Meals to Die By, no. 3

From my scholarly reading I have learned that in order to get away with murder you have to get rid of either the body or the weapon…and keep a straight face. Although this is a bit of an assumption because in murder mysteries they never get away with it. To get back to the lesson — since all worthwhile reading should leave the reader intellectually satisfied – you must permanently…so that it will never, ever be found…get rid of either the body or the weapon. Burning and cutting up the body into little bits and pieces is a popular method, but very messy. It’s riskier, but Roald Dahl found it much simpler to use a nice leg of lamb. Lesson over.

Ever since I decided to start Meals to Die By I knew that Lamb to the Slaughter would make it in, even if it meant having to cook lamb for the first time ever. I first read this in school —  elementary school, I think, and it was handed out by the teacher. Is a wife killing her husband and feeding the weapon to the police school appropriate? Hmm, I know I was reading scary murder mysteries that kept me awake and terrified to get out of bed, but was everyone? Did the teacher see Dahl and think “oh, good, here’s a children’s story”? Maybe it was middle and not elementary school.

This is my absolute favorite Dahl story, though admittedly I’m not a connoisseur. That last line when the policemen are eating the last bites and Mary slowly begins to laugh. Thrillingly chilling.

As a cliffhanger the reader is forced to wonder, “Did she get away with it?” Did the police  decide that she was in shock? Or, did it crossover to the detective genre with an impossibly clever sleuth sending her to the gallows? Dahl’s mysteries did seem to wish for justice though whether that was for the domineering husband or the vengeful wife is vague.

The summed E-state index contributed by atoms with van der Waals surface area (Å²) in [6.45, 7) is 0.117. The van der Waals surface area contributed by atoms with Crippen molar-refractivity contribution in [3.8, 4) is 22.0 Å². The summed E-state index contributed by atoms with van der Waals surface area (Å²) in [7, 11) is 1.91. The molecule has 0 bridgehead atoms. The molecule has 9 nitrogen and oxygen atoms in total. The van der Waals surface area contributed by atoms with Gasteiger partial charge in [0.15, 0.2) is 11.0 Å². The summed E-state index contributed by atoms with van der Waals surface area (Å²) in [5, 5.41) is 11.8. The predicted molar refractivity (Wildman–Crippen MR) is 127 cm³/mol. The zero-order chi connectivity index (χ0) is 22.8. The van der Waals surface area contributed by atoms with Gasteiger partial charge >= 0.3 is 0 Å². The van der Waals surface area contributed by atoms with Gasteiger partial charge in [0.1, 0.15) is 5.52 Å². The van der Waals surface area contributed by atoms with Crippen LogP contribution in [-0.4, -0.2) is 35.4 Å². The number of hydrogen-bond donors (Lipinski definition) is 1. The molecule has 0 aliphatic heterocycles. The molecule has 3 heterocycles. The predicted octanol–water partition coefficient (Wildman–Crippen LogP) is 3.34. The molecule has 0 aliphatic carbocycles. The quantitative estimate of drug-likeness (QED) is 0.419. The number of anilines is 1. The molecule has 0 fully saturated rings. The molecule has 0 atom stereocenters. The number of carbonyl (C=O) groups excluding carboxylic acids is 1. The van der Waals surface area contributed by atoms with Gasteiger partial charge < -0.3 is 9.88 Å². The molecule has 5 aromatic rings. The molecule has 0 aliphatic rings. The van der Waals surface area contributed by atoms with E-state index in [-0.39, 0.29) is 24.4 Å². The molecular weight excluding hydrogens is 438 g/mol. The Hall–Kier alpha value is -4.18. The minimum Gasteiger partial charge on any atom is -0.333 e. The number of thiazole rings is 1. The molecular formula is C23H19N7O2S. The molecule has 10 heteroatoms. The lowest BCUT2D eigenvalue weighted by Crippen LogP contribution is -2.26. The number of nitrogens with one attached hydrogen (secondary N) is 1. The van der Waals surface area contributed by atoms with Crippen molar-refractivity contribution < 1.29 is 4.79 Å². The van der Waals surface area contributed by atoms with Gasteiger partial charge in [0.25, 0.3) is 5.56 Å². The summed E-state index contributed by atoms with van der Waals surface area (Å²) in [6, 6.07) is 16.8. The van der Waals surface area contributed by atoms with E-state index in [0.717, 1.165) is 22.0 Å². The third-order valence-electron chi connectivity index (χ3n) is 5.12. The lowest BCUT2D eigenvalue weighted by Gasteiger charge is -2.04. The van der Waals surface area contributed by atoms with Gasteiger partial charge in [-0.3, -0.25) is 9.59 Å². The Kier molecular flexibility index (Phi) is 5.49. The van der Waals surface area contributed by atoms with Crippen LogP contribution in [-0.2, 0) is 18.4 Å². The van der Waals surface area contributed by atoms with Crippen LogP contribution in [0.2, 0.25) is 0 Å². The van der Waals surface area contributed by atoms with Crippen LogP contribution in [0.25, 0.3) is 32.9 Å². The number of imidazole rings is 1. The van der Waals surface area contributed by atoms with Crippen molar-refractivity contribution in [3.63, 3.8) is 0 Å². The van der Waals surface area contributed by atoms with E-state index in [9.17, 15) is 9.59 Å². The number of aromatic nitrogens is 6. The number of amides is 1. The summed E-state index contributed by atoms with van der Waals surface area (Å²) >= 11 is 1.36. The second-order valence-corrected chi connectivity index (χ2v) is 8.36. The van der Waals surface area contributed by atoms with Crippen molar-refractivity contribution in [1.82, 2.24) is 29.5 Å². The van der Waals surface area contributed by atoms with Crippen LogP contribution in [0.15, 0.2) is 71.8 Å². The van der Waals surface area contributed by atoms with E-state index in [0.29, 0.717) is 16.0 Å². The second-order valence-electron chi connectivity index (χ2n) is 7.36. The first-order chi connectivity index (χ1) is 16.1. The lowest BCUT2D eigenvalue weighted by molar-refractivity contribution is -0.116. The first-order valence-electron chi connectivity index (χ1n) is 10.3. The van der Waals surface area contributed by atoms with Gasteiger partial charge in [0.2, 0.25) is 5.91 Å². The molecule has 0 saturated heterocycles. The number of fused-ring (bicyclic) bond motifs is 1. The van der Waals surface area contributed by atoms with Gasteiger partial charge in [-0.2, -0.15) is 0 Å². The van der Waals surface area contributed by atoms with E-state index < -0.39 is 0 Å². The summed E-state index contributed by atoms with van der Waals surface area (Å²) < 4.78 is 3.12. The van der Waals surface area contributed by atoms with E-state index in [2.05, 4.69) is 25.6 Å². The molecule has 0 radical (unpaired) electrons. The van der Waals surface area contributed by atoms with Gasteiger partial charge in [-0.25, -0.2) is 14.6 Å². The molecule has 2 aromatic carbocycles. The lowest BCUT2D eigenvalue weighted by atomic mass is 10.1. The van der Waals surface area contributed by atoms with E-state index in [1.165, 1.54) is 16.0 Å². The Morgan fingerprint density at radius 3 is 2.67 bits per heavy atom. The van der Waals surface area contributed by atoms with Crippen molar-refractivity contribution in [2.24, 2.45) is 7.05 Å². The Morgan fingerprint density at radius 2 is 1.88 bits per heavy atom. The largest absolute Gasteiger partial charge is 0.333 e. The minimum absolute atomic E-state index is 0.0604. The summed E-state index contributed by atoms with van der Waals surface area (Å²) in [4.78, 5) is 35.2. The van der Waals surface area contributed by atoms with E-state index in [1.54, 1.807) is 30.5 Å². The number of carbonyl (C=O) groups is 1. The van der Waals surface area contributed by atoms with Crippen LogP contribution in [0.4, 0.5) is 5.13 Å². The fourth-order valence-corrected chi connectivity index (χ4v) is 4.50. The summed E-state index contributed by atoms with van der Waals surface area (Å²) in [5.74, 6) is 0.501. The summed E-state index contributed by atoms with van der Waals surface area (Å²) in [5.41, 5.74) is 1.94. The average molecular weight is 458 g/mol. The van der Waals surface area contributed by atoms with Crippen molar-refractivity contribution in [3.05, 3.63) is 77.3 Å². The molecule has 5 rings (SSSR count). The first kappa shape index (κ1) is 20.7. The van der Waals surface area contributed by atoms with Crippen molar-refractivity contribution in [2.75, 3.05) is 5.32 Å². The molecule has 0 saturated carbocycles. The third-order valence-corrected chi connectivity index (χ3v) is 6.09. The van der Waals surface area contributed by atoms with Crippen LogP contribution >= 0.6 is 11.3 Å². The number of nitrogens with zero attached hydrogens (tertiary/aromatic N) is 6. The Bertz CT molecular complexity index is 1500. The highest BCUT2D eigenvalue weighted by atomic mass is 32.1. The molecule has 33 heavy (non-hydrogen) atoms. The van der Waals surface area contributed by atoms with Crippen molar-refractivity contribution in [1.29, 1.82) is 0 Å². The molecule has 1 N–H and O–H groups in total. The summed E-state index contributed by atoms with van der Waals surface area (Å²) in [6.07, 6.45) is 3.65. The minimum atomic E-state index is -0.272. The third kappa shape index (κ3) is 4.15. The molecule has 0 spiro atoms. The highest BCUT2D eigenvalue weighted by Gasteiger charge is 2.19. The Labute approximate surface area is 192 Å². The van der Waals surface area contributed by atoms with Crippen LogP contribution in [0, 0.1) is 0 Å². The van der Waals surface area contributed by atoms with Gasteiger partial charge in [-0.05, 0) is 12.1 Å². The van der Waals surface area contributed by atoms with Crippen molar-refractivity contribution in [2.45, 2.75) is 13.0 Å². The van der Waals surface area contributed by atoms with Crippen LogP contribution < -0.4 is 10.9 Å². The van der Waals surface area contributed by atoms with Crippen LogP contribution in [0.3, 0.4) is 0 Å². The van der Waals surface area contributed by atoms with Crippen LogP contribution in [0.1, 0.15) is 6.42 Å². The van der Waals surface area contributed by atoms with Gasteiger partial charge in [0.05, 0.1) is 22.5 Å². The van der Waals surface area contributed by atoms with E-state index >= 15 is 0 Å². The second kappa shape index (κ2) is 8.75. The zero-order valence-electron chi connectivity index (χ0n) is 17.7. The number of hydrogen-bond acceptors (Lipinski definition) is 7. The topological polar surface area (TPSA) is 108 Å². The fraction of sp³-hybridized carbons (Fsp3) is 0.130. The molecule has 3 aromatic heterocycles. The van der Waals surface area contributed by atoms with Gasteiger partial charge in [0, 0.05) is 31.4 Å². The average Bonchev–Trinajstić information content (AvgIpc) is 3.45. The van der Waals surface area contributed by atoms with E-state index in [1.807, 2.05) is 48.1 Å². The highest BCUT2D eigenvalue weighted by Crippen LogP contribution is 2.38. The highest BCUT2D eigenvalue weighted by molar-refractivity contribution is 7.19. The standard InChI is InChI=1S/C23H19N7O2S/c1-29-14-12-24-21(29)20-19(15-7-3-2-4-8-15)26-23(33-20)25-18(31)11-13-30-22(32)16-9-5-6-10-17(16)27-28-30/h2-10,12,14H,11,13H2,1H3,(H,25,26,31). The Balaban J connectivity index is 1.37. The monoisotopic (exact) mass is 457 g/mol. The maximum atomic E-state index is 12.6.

If many authors use food to describe a character, then Dahl makes food into a character. I like to picture Dahl sitting down in his easy chair, pulling out a pencil, tapping the end against his temple…think, think, think. A few words, a sentence are written crossed out, erased. Distracted he begins to nibble the dry rubber eraser then switches it out for the square of dark chocolate always kept by his side. Goodness, he even wrote cookbooks.

Because of this I will forgive him for putting an apparently unseasoned and completely frozen leg of lamb into the oven and calling it good. Mary Maloney probably would have undertaken a traditional Irish preparation. I went rogue. Also, her post-head bashing shopping trip called for potatoes, canned peas and cheesecake which were not eaten. During my shopping trip there wasn’t a leg of lamb available so I couldn’t do any head bashing, pre- or post-, and opted for kebobing a shoulder chop instead, the couscous called out louder than the potatoes, the cheesecake was mute and finally I found fresh peas. If you can find them and are willing to splurge fresh peas are wonderful and terribly fun to pop open the pods and see all the little peas in a row clinging to their shell.

If you prepare ahead, I’d recommend marinating the lamb. Also, this could be deliciously made with potatoes or mushrooms instead of lamb and roasted or grilled instead of broiled.

Lamb with couscous, fresh peas and mint pesto

1 bunch mint
2 cloves garlic
1 handful walnuts
olive oil

Lamb chops, cut into squares
Quarter onion, cut into wedges

2/3 cup couscous
1 cup water
fresh peas, shelled

salt and pepper

For pesto:

Using a food processor chop up mint, garlic and walnuts. When well chopped and leaving the blades whirring, start drizzling in olive oil. Add enough to make it a pesto consistency.

For lamb:

Thread alternating chunks of lamb and onion onto skewer. Place on baking sheet. Sprinkle all over with salt and pepper. Rub all over for some of the mint pesto. Place under broiler until done. Really, this was fast, but I’ve no idea how long it took, but once the cooking smells had traveled to the back of the house I knew it was done. Beware this technique if you have a large house. Turn once during cooking and check periodically.

For couscous and peas:

Boil water in small pot. Add in sprinkling of salt and all of couscous, give pot a little swish to distribute. Remove from heat, cover and let sit. After a moment, add fresh (or frozen) peas on top. Recover and let sit.

Serve, topping with additional pesto.

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